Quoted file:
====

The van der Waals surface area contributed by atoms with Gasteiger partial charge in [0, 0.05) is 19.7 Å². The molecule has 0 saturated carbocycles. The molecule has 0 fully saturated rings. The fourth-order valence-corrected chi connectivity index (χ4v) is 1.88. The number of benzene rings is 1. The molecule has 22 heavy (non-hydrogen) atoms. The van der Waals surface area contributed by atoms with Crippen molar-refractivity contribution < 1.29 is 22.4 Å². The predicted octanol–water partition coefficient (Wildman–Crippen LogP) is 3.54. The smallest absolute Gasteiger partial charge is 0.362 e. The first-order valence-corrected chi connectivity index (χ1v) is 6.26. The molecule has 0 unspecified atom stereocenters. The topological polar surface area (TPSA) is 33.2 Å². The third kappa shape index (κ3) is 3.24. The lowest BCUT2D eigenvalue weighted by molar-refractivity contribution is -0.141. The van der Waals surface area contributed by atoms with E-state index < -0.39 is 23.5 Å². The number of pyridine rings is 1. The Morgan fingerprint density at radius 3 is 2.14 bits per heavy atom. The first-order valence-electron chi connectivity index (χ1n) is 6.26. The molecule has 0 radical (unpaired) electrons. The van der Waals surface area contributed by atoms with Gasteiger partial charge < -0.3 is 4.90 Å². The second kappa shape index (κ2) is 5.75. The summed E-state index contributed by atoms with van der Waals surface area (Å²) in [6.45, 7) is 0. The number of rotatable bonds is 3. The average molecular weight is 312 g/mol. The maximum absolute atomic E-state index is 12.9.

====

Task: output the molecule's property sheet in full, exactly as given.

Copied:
The van der Waals surface area contributed by atoms with Gasteiger partial charge in [0, 0.05) is 19.7 Å². The molecule has 0 saturated carbocycles. The molecule has 0 fully saturated rings. The fourth-order valence-corrected chi connectivity index (χ4v) is 1.88. The number of benzene rings is 1. The molecule has 22 heavy (non-hydrogen) atoms. The van der Waals surface area contributed by atoms with Crippen molar-refractivity contribution < 1.29 is 22.4 Å². The predicted octanol–water partition coefficient (Wildman–Crippen LogP) is 3.54. The smallest absolute Gasteiger partial charge is 0.362 e. The first-order valence-corrected chi connectivity index (χ1v) is 6.26. The molecule has 0 unspecified atom stereocenters. The topological polar surface area (TPSA) is 33.2 Å². The third kappa shape index (κ3) is 3.24. The lowest BCUT2D eigenvalue weighted by molar-refractivity contribution is -0.141. The van der Waals surface area contributed by atoms with E-state index < -0.39 is 23.5 Å². The number of pyridine rings is 1. The Morgan fingerprint density at radius 3 is 2.14 bits per heavy atom. The first-order valence-electron chi connectivity index (χ1n) is 6.26. The molecule has 0 radical (unpaired) electrons. The van der Waals surface area contributed by atoms with Gasteiger partial charge < -0.3 is 4.90 Å². The second kappa shape index (κ2) is 5.75. The summed E-state index contributed by atoms with van der Waals surface area (Å²) in [6.45, 7) is 0. The number of rotatable bonds is 3. The average molecular weight is 312 g/mol. The maximum absolute atomic E-state index is 12.9.